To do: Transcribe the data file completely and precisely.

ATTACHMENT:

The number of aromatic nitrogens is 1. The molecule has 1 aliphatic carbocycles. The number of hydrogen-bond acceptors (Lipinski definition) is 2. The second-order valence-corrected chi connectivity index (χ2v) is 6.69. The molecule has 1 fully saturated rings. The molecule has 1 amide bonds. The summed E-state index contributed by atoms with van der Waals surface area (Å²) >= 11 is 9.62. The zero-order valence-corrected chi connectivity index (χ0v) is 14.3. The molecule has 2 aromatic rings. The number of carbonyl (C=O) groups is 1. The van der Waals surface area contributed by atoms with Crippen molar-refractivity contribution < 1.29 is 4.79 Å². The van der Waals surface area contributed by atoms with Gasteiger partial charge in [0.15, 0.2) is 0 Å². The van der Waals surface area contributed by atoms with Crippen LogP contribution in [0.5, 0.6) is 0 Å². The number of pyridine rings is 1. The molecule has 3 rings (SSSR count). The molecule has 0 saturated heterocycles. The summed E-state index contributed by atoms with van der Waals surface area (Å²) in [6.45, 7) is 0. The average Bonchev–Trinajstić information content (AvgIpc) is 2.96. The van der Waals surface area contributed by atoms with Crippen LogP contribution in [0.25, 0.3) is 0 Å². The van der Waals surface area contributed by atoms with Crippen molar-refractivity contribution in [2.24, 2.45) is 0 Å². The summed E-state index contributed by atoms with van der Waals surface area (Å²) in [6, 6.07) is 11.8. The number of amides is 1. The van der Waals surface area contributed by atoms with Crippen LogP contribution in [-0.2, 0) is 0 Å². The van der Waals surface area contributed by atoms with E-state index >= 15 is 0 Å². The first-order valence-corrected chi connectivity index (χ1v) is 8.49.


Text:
The number of aromatic nitrogens is 1. The molecule has 1 aliphatic carbocycles. The number of hydrogen-bond acceptors (Lipinski definition) is 2. The second-order valence-corrected chi connectivity index (χ2v) is 6.69. The molecule has 1 fully saturated rings. The molecule has 1 amide bonds. The summed E-state index contributed by atoms with van der Waals surface area (Å²) >= 11 is 9.62. The zero-order valence-corrected chi connectivity index (χ0v) is 14.3. The molecule has 2 aromatic rings. The number of carbonyl (C=O) groups is 1. The van der Waals surface area contributed by atoms with Crippen molar-refractivity contribution < 1.29 is 4.79 Å². The van der Waals surface area contributed by atoms with Gasteiger partial charge in [0.15, 0.2) is 0 Å². The van der Waals surface area contributed by atoms with Crippen LogP contribution in [0.5, 0.6) is 0 Å². The number of pyridine rings is 1. The molecule has 3 rings (SSSR count). The molecule has 0 saturated heterocycles. The summed E-state index contributed by atoms with van der Waals surface area (Å²) in [6.45, 7) is 0. The average Bonchev–Trinajstić information content (AvgIpc) is 2.96. The van der Waals surface area contributed by atoms with Crippen LogP contribution in [0.25, 0.3) is 0 Å². The van der Waals surface area contributed by atoms with Crippen molar-refractivity contribution in [2.24, 2.45) is 0 Å². The summed E-state index contributed by atoms with van der Waals surface area (Å²) in [6, 6.07) is 11.8. The number of amides is 1. The van der Waals surface area contributed by atoms with Crippen LogP contribution in [-0.2, 0) is 0 Å². The van der Waals surface area contributed by atoms with E-state index >= 15 is 0 Å². The first-order valence-corrected chi connectivity index (χ1v) is 8.49.